@Mark4 Great breakdown, and yes, I believe you are right. Right NOW, he is over the top with marketing dollars and control. But, I don't attribute that solely to the case with the Spurs. He makes some good points. Just like, if your manager gave you and 3 other co-workers paid vacation days in the middle of a critical time at your job, he would get the same type of backlash. Pop and the team didn't let anyone know, they just did it....and not to question why he did it, but HOW was where I saw what David was saying.

JulesG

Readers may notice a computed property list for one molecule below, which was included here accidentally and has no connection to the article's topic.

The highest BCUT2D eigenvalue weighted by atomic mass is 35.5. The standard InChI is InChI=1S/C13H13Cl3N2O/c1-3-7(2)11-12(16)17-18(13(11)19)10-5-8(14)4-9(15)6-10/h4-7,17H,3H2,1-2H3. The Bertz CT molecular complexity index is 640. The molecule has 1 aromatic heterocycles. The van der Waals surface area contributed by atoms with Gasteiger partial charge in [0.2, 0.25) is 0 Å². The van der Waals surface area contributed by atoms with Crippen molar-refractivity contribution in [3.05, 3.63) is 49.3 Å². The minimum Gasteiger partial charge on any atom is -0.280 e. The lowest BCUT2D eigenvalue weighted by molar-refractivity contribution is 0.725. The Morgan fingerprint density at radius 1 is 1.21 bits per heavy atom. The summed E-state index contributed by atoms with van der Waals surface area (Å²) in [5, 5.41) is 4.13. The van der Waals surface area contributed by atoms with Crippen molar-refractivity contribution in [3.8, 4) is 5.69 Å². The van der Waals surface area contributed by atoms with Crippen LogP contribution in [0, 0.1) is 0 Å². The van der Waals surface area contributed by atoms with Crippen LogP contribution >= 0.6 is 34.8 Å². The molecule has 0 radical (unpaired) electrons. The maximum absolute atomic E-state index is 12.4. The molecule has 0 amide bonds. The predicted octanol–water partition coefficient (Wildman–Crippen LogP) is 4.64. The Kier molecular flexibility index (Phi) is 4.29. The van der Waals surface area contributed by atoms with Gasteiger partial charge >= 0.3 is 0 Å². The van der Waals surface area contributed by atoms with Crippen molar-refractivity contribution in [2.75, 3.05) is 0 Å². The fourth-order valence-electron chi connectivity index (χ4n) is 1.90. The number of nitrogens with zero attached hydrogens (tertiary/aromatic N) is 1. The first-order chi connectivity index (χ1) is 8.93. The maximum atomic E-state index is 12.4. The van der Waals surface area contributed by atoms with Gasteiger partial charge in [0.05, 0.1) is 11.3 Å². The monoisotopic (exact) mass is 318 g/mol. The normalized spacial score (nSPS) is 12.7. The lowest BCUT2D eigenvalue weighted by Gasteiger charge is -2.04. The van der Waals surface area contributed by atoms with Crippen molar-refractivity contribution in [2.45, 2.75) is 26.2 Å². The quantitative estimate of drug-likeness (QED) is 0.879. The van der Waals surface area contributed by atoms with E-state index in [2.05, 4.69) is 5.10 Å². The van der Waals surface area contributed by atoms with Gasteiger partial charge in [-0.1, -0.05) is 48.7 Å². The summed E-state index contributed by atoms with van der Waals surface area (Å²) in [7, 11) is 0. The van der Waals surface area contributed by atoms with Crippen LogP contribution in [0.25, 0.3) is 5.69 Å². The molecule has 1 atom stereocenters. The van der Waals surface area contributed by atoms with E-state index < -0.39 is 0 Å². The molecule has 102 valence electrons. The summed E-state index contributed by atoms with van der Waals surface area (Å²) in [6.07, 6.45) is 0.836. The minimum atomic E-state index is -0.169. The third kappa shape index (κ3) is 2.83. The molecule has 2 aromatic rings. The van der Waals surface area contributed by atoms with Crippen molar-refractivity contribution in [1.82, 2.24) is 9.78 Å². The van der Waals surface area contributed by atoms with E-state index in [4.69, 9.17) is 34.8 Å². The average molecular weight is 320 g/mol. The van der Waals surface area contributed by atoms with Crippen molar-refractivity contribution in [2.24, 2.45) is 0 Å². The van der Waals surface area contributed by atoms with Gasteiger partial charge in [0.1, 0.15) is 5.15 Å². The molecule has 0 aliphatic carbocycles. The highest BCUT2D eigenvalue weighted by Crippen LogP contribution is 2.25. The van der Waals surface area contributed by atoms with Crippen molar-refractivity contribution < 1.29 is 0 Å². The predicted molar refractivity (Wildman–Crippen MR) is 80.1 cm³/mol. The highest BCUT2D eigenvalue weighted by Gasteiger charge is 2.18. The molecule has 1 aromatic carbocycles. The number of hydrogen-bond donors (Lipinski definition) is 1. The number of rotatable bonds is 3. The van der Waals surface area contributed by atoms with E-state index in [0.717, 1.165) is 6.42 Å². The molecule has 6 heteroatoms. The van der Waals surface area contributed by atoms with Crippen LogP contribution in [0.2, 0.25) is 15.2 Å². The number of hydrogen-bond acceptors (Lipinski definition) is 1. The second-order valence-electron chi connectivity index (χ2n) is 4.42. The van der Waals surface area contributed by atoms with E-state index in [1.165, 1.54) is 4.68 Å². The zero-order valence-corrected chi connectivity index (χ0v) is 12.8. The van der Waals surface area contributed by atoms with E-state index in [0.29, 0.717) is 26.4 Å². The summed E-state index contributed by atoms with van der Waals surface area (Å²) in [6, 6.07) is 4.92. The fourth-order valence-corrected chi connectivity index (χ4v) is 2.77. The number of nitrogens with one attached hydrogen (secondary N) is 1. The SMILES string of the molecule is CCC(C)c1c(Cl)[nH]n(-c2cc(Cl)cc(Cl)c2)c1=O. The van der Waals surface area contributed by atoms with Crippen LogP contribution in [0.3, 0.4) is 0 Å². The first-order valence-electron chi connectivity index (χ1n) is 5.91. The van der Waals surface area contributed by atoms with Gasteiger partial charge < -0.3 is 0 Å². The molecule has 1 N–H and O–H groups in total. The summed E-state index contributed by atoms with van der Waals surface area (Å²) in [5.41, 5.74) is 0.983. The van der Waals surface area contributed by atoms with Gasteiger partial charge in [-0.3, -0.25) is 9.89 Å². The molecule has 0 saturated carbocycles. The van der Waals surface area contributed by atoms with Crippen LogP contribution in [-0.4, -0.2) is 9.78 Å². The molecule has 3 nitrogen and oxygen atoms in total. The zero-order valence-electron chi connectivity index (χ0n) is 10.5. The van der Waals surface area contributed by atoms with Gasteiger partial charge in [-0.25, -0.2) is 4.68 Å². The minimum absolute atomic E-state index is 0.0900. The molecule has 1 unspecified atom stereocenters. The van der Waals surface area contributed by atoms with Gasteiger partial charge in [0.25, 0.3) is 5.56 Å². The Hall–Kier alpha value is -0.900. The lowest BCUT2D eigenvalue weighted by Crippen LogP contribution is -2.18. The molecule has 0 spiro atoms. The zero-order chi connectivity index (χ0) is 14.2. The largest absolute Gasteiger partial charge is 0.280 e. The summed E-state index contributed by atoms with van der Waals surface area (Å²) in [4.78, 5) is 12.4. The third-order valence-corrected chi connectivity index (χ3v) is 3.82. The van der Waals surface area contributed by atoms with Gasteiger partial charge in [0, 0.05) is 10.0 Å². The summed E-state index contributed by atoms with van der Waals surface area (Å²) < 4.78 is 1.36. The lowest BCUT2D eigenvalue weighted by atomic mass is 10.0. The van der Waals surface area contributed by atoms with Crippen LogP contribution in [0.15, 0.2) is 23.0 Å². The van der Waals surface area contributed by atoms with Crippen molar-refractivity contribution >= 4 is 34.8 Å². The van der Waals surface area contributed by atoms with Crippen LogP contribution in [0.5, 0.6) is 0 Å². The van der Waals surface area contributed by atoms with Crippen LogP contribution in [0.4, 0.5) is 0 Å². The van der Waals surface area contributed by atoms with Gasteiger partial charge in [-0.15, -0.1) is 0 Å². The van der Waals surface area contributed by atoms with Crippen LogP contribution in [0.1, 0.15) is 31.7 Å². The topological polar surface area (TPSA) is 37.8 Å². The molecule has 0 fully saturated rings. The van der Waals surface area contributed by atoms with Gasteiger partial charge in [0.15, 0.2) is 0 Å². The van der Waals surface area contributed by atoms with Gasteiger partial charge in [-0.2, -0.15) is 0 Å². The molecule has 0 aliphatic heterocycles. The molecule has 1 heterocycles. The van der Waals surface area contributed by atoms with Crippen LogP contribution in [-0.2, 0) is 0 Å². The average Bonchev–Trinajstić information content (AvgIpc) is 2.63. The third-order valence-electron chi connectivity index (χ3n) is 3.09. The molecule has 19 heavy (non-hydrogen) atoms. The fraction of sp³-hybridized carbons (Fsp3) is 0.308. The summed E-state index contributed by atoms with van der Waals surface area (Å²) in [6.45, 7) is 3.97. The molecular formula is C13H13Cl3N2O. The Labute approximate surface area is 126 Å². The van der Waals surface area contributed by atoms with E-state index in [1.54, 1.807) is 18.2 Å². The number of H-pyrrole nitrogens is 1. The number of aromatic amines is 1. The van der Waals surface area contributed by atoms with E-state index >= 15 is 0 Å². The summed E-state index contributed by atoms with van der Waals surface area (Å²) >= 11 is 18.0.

JulesG

 @JasonMacBride  @JulesG Agreed....he is. In fact, I am not a huge fan of David Stern and believe the business aspect of his approach, and how much he tries to micro-manage the hell out of the NBA is why he needs to move on. But with all of that said, I don't want to confuse that sentiment with one that suggests the man is dumb or doesn't deserve an undying amount of credit for his contribution to the sport. It's like, you can love your parents and know their wrongs at the same time, and that is how I feel about Stern.